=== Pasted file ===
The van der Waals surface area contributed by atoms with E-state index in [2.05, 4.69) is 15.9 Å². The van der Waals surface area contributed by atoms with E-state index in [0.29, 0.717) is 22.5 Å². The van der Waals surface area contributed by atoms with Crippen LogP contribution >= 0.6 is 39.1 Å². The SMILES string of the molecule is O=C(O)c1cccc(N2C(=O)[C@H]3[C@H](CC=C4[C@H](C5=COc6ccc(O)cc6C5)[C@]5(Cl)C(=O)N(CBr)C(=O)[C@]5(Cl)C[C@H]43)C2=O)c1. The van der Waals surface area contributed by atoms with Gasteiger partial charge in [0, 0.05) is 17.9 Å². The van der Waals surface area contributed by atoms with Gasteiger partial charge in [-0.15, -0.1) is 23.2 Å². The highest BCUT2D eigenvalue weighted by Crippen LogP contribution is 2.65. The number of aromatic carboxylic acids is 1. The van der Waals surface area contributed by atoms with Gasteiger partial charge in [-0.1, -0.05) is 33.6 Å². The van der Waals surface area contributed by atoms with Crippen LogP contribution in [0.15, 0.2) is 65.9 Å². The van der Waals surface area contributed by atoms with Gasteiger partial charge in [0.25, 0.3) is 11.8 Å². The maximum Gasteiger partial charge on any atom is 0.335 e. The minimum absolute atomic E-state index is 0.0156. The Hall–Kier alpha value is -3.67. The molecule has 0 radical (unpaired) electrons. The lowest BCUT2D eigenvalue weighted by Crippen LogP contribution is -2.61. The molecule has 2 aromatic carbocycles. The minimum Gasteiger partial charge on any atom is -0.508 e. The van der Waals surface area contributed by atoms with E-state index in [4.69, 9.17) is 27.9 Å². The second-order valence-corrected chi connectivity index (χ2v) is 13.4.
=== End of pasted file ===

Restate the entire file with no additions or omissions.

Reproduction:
The van der Waals surface area contributed by atoms with E-state index in [2.05, 4.69) is 15.9 Å². The van der Waals surface area contributed by atoms with E-state index in [0.29, 0.717) is 22.5 Å². The van der Waals surface area contributed by atoms with Crippen LogP contribution >= 0.6 is 39.1 Å². The SMILES string of the molecule is O=C(O)c1cccc(N2C(=O)[C@H]3[C@H](CC=C4[C@H](C5=COc6ccc(O)cc6C5)[C@]5(Cl)C(=O)N(CBr)C(=O)[C@]5(Cl)C[C@H]43)C2=O)c1. The van der Waals surface area contributed by atoms with Gasteiger partial charge in [0, 0.05) is 17.9 Å². The van der Waals surface area contributed by atoms with Gasteiger partial charge in [-0.15, -0.1) is 23.2 Å². The highest BCUT2D eigenvalue weighted by Crippen LogP contribution is 2.65. The number of aromatic carboxylic acids is 1. The van der Waals surface area contributed by atoms with Gasteiger partial charge in [-0.1, -0.05) is 33.6 Å². The van der Waals surface area contributed by atoms with Crippen LogP contribution in [0.15, 0.2) is 65.9 Å². The van der Waals surface area contributed by atoms with Gasteiger partial charge in [0.25, 0.3) is 11.8 Å². The maximum Gasteiger partial charge on any atom is 0.335 e. The minimum absolute atomic E-state index is 0.0156. The Hall–Kier alpha value is -3.67. The molecule has 0 radical (unpaired) electrons. The lowest BCUT2D eigenvalue weighted by Crippen LogP contribution is -2.61. The molecule has 2 aromatic carbocycles. The minimum Gasteiger partial charge on any atom is -0.508 e. The van der Waals surface area contributed by atoms with E-state index in [4.69, 9.17) is 27.9 Å². The second-order valence-corrected chi connectivity index (χ2v) is 13.4.